The North Dakota Supreme Court ruled Thursday that a state law banning abortion will remain blocked as it works its way through the state’s court system. This means that abortion remains legal through 22 weeks in North Dakota for the time being.
Minnesota considers offering legal protection to abortionists
Minnesota lawmakers introduced a bill today offering legal protection to abortionists who provide abortions to out-of-state women. The law would prevent state courts or officials from complying with extraditions, arrests, or subpoenas from other states over abortions provided within Minnesota. Democrats hold majorities in both houses of the Legislature as well as the governorship, making this bill likely to pass.
Arkansas authorizes ‘monument to the unborn’
Arkansas, which has banned abortion within the state, has now authorized the construction of a “monument to the unborn” on the state capitol grounds in Little Rock.
Republican Gov. Sarah Huckabee Sanders signed the law authorizing the monument last week. The monument, which will be privately funded, will mark the number of abortions that were committed in Arkansas before the U.S. Supreme Court overturned Roe v. Wade.
California proposes protecting doctors who mail abortion drugs
California lawmakers introduced legislation Friday to protect doctors from any legal repercussions for sending abortion drugs to women in states where the drugs are banned.
Texas judge considers halting abortion pill sales
Matthew Kascmaryk, a federal judge for the Northern District of Texas, is weighing whether to overturn the FDA’s approval of the abortion drug mifepristone. The judge heard arguments from the Alliance Defending Freedom and lawyers representing the FDA on Wednesday.
According to the Associated Press, Kacsmaryk stated he would issue a ruling “as soon as possible.” This case has national implications as a pro-life ruling could potentially halt the distribution of the drug used in over half of the nation’s abortions.
NY pregnancy center that was set on fire is hit again with ‘Jane’s Revenge rhetoric’
Posted on 03/20/2023 19:35 PM (CNA Daily News)
Boston, Mass., Mar 20, 2023 / 12:35 pm (CNA).
A New York pro-life pregnancy center that was seriously damaged in an arson attack in June 2022 was vandalized again Thursday with pro-abortion graffiti.
The destruction of property at CompassCare Pregnancy Services in Amherst, New York, is the latest in a wave of attacks against pro-life pregnancy centers across the country, which began after a May 2022 leak from the Supreme Court indicating that the justices were poised to overturn Roe v. Wade.
Roe, the 1973 landmark case that legalized abortion nationwide, was overturned that June.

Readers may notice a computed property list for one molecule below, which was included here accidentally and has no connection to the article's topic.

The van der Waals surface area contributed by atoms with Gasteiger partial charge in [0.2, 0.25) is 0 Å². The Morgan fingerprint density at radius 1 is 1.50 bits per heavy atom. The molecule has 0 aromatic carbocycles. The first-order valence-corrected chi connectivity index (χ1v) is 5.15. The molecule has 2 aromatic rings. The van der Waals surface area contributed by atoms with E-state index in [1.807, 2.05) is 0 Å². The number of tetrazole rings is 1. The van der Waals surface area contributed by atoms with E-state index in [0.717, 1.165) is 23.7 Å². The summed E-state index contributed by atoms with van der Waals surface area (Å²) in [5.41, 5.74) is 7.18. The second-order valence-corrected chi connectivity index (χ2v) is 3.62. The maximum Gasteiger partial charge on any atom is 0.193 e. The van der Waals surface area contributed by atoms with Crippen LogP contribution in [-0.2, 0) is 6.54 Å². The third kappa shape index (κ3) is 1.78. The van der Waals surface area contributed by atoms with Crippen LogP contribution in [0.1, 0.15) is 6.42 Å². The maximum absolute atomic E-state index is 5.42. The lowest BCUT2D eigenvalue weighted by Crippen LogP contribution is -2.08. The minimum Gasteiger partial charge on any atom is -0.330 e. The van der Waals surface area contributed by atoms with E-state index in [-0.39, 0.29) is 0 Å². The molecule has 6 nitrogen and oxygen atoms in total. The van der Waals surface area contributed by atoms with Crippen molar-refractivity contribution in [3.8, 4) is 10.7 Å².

There have only been two reported arrests in the more than 60 acts of vandalism on pro-life pregnancy centers across the country. Amid heavy criticism from the pro-life community, the FBI announced in January a reward of up to $25,000 for any information leading to the arrest of the arsonists of CompassCare.
The word “liars” was spray-painted in red capital letters across the center’s sign at its 1230 Eggert Rd., Amherst, location.
Jim Harden, CEO of CompassCare, told CNA Monday that the graffiti is “consistent with Jane’s Revenge rhetoric.”
“Jane’s Revenge” became a calling card of sorts for dozens of pro-abortion vandals after the May leak from the Supreme Court.
Harden told CNA the suspect was caught on tape vandalizing the clinic. He said he presented the information collected to the FBI and local police.
The sign was taken down and will cost about $2,000 to repair, he said.
The FBI has released a video of the June 2022 attack on the upstate New York pro-life pregnancy center, CompassCare. A $25,000 reward is being offered for information leading to the arrest and conviction of the vandals. Credit: FBI Buffalo Office pic.twitter.com/1PDXobalAR— Catholic News Agency (@cnalive) November 14, 2022
“This is a very dangerous moment in the history of our country,” Harden said, referring to the vandalism of centers across the country. He accused the Biden administration of weaponizing the federal government against its political opponents by failing to hold the vandals accountable.
“Why is the FBI not saying that it’s Jane’s Revenge or Antifa? Why is the FBI not engaging in any kind of manhunt?”
“The FBI needs to be defunded, dismantled, and rebuilt,” he said.
Harden has employed private investigators to track down those who committed the act of arson last May.
He said that the solution to attacks on pro-life pregnancy centers and the weaponization of the government is for the media to cover it and for the “average citizen” to “be vigilant.”